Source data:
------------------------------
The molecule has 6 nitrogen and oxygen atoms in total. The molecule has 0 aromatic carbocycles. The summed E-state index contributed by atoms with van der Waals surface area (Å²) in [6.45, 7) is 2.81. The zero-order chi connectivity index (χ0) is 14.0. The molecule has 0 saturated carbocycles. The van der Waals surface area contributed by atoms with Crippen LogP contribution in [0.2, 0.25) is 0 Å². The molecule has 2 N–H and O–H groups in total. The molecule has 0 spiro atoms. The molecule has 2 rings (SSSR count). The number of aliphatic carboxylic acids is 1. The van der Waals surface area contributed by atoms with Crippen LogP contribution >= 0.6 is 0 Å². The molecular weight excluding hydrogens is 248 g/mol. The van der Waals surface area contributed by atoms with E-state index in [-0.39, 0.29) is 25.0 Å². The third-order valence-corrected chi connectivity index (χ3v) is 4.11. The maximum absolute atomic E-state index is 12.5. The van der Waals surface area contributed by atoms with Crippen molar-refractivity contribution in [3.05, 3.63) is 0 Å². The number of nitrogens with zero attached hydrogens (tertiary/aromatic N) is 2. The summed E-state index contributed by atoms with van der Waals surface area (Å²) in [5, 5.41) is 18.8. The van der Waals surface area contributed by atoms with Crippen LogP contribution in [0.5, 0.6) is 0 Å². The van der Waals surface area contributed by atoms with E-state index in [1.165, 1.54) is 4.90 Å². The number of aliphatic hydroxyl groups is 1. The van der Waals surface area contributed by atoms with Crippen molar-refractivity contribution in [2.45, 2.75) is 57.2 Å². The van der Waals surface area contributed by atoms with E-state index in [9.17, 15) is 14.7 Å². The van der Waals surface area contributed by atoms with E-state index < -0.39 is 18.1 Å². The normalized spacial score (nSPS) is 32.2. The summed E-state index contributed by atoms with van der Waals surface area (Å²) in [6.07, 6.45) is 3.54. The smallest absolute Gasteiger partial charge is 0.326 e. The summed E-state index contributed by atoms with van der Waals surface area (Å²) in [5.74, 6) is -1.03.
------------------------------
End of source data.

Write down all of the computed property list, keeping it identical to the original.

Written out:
The molecule has 6 nitrogen and oxygen atoms in total. The molecule has 0 aromatic carbocycles. The summed E-state index contributed by atoms with van der Waals surface area (Å²) in [6.45, 7) is 2.81. The zero-order chi connectivity index (χ0) is 14.0. The molecule has 0 saturated carbocycles. The van der Waals surface area contributed by atoms with Crippen LogP contribution in [0.2, 0.25) is 0 Å². The molecule has 2 N–H and O–H groups in total. The molecule has 0 spiro atoms. The molecule has 2 rings (SSSR count). The number of aliphatic carboxylic acids is 1. The van der Waals surface area contributed by atoms with Crippen LogP contribution >= 0.6 is 0 Å². The molecular weight excluding hydrogens is 248 g/mol. The van der Waals surface area contributed by atoms with E-state index in [-0.39, 0.29) is 25.0 Å². The third-order valence-corrected chi connectivity index (χ3v) is 4.11. The maximum absolute atomic E-state index is 12.5. The van der Waals surface area contributed by atoms with Crippen molar-refractivity contribution in [3.05, 3.63) is 0 Å². The number of nitrogens with zero attached hydrogens (tertiary/aromatic N) is 2. The summed E-state index contributed by atoms with van der Waals surface area (Å²) in [5, 5.41) is 18.8. The van der Waals surface area contributed by atoms with Crippen LogP contribution in [0.5, 0.6) is 0 Å². The van der Waals surface area contributed by atoms with E-state index in [1.165, 1.54) is 4.90 Å². The number of aliphatic hydroxyl groups is 1. The van der Waals surface area contributed by atoms with Crippen molar-refractivity contribution in [2.45, 2.75) is 57.2 Å². The van der Waals surface area contributed by atoms with E-state index in [9.17, 15) is 14.7 Å². The van der Waals surface area contributed by atoms with E-state index < -0.39 is 18.1 Å². The normalized spacial score (nSPS) is 32.2. The summed E-state index contributed by atoms with van der Waals surface area (Å²) in [6.07, 6.45) is 3.54. The smallest absolute Gasteiger partial charge is 0.326 e. The summed E-state index contributed by atoms with van der Waals surface area (Å²) in [5.74, 6) is -1.03.